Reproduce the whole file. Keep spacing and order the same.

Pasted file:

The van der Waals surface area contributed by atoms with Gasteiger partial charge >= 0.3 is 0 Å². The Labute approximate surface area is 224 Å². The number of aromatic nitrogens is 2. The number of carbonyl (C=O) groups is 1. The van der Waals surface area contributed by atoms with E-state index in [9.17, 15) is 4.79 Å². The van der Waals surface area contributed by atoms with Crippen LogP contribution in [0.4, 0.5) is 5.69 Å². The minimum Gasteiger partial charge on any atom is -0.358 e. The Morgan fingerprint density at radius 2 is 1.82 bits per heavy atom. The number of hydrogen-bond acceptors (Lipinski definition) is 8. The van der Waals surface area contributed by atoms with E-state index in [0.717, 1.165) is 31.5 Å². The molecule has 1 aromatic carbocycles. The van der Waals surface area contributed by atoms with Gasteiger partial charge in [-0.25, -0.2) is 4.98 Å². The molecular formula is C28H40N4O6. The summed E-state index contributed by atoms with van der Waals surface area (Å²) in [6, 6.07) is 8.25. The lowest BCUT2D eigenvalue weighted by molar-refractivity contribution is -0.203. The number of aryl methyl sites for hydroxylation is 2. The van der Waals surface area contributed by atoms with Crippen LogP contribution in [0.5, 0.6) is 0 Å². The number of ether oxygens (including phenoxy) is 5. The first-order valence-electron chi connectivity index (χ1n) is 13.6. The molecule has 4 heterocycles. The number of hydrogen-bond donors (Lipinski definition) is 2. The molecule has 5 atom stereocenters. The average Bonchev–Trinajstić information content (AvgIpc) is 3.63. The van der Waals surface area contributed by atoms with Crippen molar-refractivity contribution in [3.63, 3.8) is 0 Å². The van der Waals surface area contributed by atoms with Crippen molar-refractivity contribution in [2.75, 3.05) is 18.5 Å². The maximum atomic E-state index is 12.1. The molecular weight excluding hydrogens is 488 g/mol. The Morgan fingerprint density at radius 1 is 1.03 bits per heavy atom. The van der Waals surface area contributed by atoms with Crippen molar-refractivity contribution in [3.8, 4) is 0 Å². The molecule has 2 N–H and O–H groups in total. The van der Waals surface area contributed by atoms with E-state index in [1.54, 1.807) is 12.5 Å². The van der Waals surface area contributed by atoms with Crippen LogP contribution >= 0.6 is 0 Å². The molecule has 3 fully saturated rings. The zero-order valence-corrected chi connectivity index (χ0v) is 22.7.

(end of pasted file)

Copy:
The van der Waals surface area contributed by atoms with Gasteiger partial charge >= 0.3 is 0 Å². The Labute approximate surface area is 224 Å². The number of aromatic nitrogens is 2. The number of carbonyl (C=O) groups is 1. The van der Waals surface area contributed by atoms with E-state index in [9.17, 15) is 4.79 Å². The van der Waals surface area contributed by atoms with Crippen LogP contribution in [0.4, 0.5) is 5.69 Å². The minimum Gasteiger partial charge on any atom is -0.358 e. The Morgan fingerprint density at radius 2 is 1.82 bits per heavy atom. The number of hydrogen-bond acceptors (Lipinski definition) is 8. The van der Waals surface area contributed by atoms with E-state index in [0.717, 1.165) is 31.5 Å². The molecule has 1 aromatic carbocycles. The van der Waals surface area contributed by atoms with Gasteiger partial charge in [-0.25, -0.2) is 4.98 Å². The molecular formula is C28H40N4O6. The summed E-state index contributed by atoms with van der Waals surface area (Å²) in [6, 6.07) is 8.25. The lowest BCUT2D eigenvalue weighted by molar-refractivity contribution is -0.203. The number of aryl methyl sites for hydroxylation is 2. The van der Waals surface area contributed by atoms with Crippen LogP contribution in [0.5, 0.6) is 0 Å². The number of ether oxygens (including phenoxy) is 5. The first-order valence-electron chi connectivity index (χ1n) is 13.6. The molecule has 4 heterocycles. The number of hydrogen-bond donors (Lipinski definition) is 2. The molecule has 5 atom stereocenters. The average Bonchev–Trinajstić information content (AvgIpc) is 3.63. The van der Waals surface area contributed by atoms with Crippen molar-refractivity contribution in [3.63, 3.8) is 0 Å². The van der Waals surface area contributed by atoms with Crippen molar-refractivity contribution in [2.75, 3.05) is 18.5 Å². The maximum atomic E-state index is 12.1. The molecular weight excluding hydrogens is 488 g/mol. The Morgan fingerprint density at radius 1 is 1.03 bits per heavy atom. The van der Waals surface area contributed by atoms with Crippen molar-refractivity contribution in [3.8, 4) is 0 Å². The molecule has 2 N–H and O–H groups in total. The van der Waals surface area contributed by atoms with E-state index in [1.54, 1.807) is 12.5 Å². The van der Waals surface area contributed by atoms with Crippen LogP contribution >= 0.6 is 0 Å². The molecule has 3 fully saturated rings. The zero-order valence-corrected chi connectivity index (χ0v) is 22.7.